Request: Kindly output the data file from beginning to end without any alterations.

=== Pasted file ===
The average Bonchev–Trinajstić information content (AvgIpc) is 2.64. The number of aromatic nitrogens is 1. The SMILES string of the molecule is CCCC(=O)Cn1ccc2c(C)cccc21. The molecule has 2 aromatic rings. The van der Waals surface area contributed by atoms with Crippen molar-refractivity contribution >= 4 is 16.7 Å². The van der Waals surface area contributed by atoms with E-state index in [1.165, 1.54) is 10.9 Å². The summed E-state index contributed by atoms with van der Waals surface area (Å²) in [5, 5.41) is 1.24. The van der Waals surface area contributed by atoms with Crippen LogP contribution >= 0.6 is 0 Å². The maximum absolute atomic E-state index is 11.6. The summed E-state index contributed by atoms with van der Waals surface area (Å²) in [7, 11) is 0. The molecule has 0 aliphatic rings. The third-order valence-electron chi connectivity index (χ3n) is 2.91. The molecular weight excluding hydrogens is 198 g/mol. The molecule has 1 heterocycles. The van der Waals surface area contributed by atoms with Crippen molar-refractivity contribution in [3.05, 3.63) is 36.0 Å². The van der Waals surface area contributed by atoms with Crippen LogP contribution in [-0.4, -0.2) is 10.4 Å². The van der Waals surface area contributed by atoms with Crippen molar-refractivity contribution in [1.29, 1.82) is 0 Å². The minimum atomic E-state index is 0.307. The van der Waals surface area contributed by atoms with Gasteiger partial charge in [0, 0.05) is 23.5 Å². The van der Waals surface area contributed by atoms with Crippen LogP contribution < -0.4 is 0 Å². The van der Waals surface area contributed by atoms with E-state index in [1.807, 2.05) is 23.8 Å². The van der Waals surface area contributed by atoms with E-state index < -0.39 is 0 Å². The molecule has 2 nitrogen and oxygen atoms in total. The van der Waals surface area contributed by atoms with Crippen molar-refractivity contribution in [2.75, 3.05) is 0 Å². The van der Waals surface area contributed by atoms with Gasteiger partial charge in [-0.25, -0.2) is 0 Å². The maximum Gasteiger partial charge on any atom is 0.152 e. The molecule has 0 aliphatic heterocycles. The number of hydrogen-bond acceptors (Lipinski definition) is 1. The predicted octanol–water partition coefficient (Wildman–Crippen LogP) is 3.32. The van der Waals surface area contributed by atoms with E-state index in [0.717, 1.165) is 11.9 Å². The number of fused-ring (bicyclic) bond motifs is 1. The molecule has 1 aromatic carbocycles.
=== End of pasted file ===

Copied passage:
The average Bonchev–Trinajstić information content (AvgIpc) is 2.64. The number of aromatic nitrogens is 1. The SMILES string of the molecule is CCCC(=O)Cn1ccc2c(C)cccc21. The molecule has 2 aromatic rings. The van der Waals surface area contributed by atoms with Crippen molar-refractivity contribution >= 4 is 16.7 Å². The van der Waals surface area contributed by atoms with E-state index in [1.165, 1.54) is 10.9 Å². The summed E-state index contributed by atoms with van der Waals surface area (Å²) in [5, 5.41) is 1.24. The van der Waals surface area contributed by atoms with Crippen LogP contribution >= 0.6 is 0 Å². The maximum absolute atomic E-state index is 11.6. The summed E-state index contributed by atoms with van der Waals surface area (Å²) in [7, 11) is 0. The molecule has 0 aliphatic rings. The third-order valence-electron chi connectivity index (χ3n) is 2.91. The molecular weight excluding hydrogens is 198 g/mol. The molecule has 1 heterocycles. The van der Waals surface area contributed by atoms with Crippen molar-refractivity contribution in [3.05, 3.63) is 36.0 Å². The van der Waals surface area contributed by atoms with Crippen LogP contribution in [-0.4, -0.2) is 10.4 Å². The van der Waals surface area contributed by atoms with Crippen molar-refractivity contribution in [1.29, 1.82) is 0 Å². The minimum atomic E-state index is 0.307. The van der Waals surface area contributed by atoms with Gasteiger partial charge in [0, 0.05) is 23.5 Å². The van der Waals surface area contributed by atoms with Crippen LogP contribution < -0.4 is 0 Å². The van der Waals surface area contributed by atoms with E-state index in [1.807, 2.05) is 23.8 Å². The van der Waals surface area contributed by atoms with E-state index < -0.39 is 0 Å². The molecule has 2 nitrogen and oxygen atoms in total. The van der Waals surface area contributed by atoms with Crippen molar-refractivity contribution in [2.75, 3.05) is 0 Å². The van der Waals surface area contributed by atoms with Gasteiger partial charge in [-0.25, -0.2) is 0 Å². The maximum Gasteiger partial charge on any atom is 0.152 e. The molecule has 0 aliphatic heterocycles. The number of hydrogen-bond acceptors (Lipinski definition) is 1. The predicted octanol–water partition coefficient (Wildman–Crippen LogP) is 3.32. The van der Waals surface area contributed by atoms with E-state index in [0.717, 1.165) is 11.9 Å². The number of fused-ring (bicyclic) bond motifs is 1. The molecule has 1 aromatic carbocycles.